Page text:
Every academic writer gets stuck at some point in her life. Before continuing to spin your wheels, first identify: have you lost your writing path, or are you stalled? (Not sure? Read Joli Jensen’s Write No Matter What, chapters 19 and 22, respectively). If you’ve lost your path, try these three tips.
Your choice of what to wear, what and when to eat, and whether to buy the grapes or cherries seem completely unrelated to writing your academic book. And yet they are.
If you’re following along with my “Finding the Time To Write Your Academic Book Series,” you’ve now had a few weeks to develop and practice implementing your Container Routine. (Don’t know what a Container Routine is? Read my article on why you should use a Container Routine. Then read Container Routine 101, which helps you put together your first one.)
If you’re like many of the junior scholars I coach, you desperately want to find time to write your academic book. But during the semester, it doesn’t feel possible. You might have developed your first container routine. And you’ve taken to trying to implement it each week. You set product-focused weekly goals.
But then it’s time to actually sit down to write, and something comes up. You have trouble sticking to your plans, especially on teaching days.
And you feel frustration, shame, and guilt.
Why can’t you just stick to your plan?
Want to know the secret?
The problem has nothing to do with you, and everything to do with how you’re approaching writing.
I bet you’re making one common error. And, as a result, you’re stuck in a hopeless cycle.
This post is the seventh in a series designed to help you write your academic book during the semester. In previous posts, I’ve covered how to find time for the book using the system I call the container routine. Then, I showed you how to implement your container routine each week.
But putting time for your book on your calendar is only one piece of the puzzle. The next important piece is finding objective ways to track how you’re doing.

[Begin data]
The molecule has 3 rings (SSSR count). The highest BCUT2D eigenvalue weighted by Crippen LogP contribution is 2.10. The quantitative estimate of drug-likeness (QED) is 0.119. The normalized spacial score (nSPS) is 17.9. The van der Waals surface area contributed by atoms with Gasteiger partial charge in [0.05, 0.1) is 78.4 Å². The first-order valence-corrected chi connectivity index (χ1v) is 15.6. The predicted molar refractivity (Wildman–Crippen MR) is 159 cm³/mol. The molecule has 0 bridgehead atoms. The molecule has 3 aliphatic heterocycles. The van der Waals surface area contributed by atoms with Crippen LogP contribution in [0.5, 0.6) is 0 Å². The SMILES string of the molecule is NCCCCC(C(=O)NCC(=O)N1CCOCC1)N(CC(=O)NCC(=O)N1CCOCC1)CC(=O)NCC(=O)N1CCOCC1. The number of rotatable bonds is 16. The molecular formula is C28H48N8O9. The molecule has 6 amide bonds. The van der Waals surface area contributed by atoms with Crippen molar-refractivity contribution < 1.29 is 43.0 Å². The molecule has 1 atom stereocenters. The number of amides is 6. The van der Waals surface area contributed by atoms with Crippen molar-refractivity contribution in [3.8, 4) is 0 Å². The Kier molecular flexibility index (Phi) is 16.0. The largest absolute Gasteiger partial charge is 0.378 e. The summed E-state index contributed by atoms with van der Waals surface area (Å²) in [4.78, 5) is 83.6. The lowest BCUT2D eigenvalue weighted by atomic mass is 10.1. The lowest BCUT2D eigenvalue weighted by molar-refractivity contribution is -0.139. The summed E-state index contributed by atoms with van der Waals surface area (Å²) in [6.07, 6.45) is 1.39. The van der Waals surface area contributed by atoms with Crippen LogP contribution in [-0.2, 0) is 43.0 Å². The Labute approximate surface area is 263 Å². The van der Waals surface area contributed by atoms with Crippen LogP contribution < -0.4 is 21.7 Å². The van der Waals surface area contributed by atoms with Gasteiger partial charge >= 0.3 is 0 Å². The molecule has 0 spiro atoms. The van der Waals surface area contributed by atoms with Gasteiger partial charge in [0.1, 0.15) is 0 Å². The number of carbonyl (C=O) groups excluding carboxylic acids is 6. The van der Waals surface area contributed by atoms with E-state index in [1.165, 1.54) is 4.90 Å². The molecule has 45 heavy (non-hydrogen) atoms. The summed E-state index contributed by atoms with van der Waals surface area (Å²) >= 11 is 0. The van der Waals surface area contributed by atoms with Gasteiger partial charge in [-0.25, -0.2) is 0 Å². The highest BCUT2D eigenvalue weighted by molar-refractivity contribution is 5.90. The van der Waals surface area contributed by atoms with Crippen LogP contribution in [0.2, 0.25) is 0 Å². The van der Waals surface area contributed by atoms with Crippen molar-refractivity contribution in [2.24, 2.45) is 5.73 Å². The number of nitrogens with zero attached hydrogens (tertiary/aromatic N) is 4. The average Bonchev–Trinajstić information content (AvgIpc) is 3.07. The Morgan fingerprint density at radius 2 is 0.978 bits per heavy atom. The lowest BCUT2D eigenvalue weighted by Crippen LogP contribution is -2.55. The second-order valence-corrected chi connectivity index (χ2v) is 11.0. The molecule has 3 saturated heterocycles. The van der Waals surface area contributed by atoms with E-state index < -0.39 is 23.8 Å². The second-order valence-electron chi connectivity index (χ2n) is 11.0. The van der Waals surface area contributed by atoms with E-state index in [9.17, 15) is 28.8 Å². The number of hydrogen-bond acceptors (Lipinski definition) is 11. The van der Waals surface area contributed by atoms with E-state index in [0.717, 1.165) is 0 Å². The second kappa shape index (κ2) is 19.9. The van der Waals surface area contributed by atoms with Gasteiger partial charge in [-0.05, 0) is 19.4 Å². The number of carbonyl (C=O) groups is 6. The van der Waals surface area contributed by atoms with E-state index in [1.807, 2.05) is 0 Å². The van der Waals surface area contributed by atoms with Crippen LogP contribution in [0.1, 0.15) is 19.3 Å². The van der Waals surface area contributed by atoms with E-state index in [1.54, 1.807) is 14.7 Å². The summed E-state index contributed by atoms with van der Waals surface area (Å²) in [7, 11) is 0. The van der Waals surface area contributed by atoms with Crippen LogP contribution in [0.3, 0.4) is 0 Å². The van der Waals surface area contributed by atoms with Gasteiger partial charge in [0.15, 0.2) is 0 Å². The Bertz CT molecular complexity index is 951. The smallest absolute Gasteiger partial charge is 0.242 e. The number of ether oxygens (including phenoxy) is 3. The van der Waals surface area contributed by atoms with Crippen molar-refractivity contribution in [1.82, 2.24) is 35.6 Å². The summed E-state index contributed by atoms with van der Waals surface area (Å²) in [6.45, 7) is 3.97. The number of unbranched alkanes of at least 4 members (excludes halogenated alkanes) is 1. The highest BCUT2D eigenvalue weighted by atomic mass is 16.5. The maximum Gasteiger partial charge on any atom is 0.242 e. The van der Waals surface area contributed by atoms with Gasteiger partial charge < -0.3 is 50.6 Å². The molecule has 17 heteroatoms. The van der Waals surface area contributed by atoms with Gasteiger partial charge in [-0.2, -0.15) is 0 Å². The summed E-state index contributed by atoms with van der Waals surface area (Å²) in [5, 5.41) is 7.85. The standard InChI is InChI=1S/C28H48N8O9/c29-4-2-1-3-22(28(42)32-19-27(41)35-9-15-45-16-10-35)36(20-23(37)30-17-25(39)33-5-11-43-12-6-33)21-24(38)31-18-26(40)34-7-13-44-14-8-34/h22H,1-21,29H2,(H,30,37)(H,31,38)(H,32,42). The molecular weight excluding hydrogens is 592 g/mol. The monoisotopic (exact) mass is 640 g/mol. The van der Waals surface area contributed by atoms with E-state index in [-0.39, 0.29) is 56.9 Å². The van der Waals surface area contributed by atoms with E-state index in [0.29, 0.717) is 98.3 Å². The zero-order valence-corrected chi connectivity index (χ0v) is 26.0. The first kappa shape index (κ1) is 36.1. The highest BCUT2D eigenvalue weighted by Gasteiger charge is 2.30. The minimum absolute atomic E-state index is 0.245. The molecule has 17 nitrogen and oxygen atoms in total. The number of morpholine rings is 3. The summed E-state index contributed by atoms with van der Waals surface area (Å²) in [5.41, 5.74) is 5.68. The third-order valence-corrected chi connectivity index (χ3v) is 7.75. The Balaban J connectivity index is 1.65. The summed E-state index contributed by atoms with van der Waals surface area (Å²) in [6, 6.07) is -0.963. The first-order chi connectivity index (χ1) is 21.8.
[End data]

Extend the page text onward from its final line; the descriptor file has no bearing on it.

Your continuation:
In previous posts, I’ve shown you how I use Excel to track my own writing sessions, and discussed why opening and closing routines are crucial to sustained writing. In this post, I put all three pieces together by showing you how to make an “opening routine” Google Form, a “closing routine” Google Form, and a tracking spreadsheet that automatically calculates what you’ve done.
Many first-time academic book authors, but especially parents of young children, struggle with finding time to write their book.
I frequently receive questions like these:
I’m starting my second year on the TT as the parent of a now one year old. I spent all last year in survival mode between the sleep exhaustion that comes with a newborn, barely keeping my head above water with new course prep, and getting used to my new institution and department.
I know I need to make progress on my book this year for tenure, but I don’t know how I can make it work. How can I find time to write my book while parenting a young child?
So, I turned to a mentee who’s been through this struggle herself. Here is her guest post, including her top 5 tips for finding time to write your first book as a new parent.
In this series, I show you how to find time to write your first book during the semester, even as a parent on a heavy teaching load (3-3 or 4-4). In previous posts, I’ve tackled some of the pitfalls of planning your time (you don’t keep yourself, the doer in mind) and why and how to develop your first container routine. Last week’s guest poster also offered advice for stressed parents of young children to get your writing done.
This week, we’ll begin implementing your container routine. Doing so involves two principal steps, both of which you should complete before the week begins. (I typically do this on Sunday evening).
- Adjusting your container routine (your weekly template) to fit any exceptional commitments in your upcoming week
- Filling your containers (both before the week begins and as you go).
Here’s how to do them.